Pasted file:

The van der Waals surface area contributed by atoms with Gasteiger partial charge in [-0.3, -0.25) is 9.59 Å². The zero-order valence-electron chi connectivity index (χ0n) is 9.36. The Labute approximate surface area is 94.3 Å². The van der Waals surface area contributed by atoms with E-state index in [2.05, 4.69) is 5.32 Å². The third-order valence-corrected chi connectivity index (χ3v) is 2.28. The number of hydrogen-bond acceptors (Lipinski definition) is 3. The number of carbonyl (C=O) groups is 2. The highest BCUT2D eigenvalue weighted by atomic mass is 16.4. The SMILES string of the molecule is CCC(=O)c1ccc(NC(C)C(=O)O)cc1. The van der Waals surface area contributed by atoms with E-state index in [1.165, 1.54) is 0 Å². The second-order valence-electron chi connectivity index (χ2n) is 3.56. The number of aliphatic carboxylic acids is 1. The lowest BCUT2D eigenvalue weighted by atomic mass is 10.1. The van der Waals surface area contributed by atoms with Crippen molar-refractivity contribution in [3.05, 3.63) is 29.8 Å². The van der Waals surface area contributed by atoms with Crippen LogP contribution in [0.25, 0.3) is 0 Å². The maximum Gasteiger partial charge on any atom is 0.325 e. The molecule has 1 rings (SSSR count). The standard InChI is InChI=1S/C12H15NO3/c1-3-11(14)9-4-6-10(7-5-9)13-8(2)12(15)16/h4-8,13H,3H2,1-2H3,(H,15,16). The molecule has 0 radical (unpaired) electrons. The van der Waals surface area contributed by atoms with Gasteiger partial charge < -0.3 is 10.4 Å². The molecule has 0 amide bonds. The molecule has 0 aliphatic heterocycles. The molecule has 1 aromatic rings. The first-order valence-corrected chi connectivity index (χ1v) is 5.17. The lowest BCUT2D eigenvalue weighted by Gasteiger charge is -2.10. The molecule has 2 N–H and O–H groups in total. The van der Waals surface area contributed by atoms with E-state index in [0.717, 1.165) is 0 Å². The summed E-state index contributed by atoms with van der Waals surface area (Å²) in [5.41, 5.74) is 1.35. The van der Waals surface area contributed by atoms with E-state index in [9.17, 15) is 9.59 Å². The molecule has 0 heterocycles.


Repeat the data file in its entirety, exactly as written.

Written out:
The van der Waals surface area contributed by atoms with Gasteiger partial charge in [-0.3, -0.25) is 9.59 Å². The zero-order valence-electron chi connectivity index (χ0n) is 9.36. The Labute approximate surface area is 94.3 Å². The van der Waals surface area contributed by atoms with E-state index in [2.05, 4.69) is 5.32 Å². The third-order valence-corrected chi connectivity index (χ3v) is 2.28. The number of hydrogen-bond acceptors (Lipinski definition) is 3. The number of carbonyl (C=O) groups is 2. The highest BCUT2D eigenvalue weighted by atomic mass is 16.4. The SMILES string of the molecule is CCC(=O)c1ccc(NC(C)C(=O)O)cc1. The van der Waals surface area contributed by atoms with E-state index in [1.165, 1.54) is 0 Å². The second-order valence-electron chi connectivity index (χ2n) is 3.56. The number of aliphatic carboxylic acids is 1. The lowest BCUT2D eigenvalue weighted by atomic mass is 10.1. The van der Waals surface area contributed by atoms with Crippen molar-refractivity contribution in [3.05, 3.63) is 29.8 Å². The van der Waals surface area contributed by atoms with Crippen LogP contribution in [0.25, 0.3) is 0 Å². The maximum Gasteiger partial charge on any atom is 0.325 e. The molecule has 1 rings (SSSR count). The standard InChI is InChI=1S/C12H15NO3/c1-3-11(14)9-4-6-10(7-5-9)13-8(2)12(15)16/h4-8,13H,3H2,1-2H3,(H,15,16). The molecule has 0 radical (unpaired) electrons. The van der Waals surface area contributed by atoms with Gasteiger partial charge < -0.3 is 10.4 Å². The molecule has 0 amide bonds. The molecule has 0 aliphatic heterocycles. The molecule has 1 aromatic rings. The first-order valence-corrected chi connectivity index (χ1v) is 5.17. The lowest BCUT2D eigenvalue weighted by Gasteiger charge is -2.10. The molecule has 2 N–H and O–H groups in total. The van der Waals surface area contributed by atoms with E-state index in [0.717, 1.165) is 0 Å². The summed E-state index contributed by atoms with van der Waals surface area (Å²) in [5.41, 5.74) is 1.35. The van der Waals surface area contributed by atoms with E-state index in [9.17, 15) is 9.59 Å². The molecule has 0 heterocycles.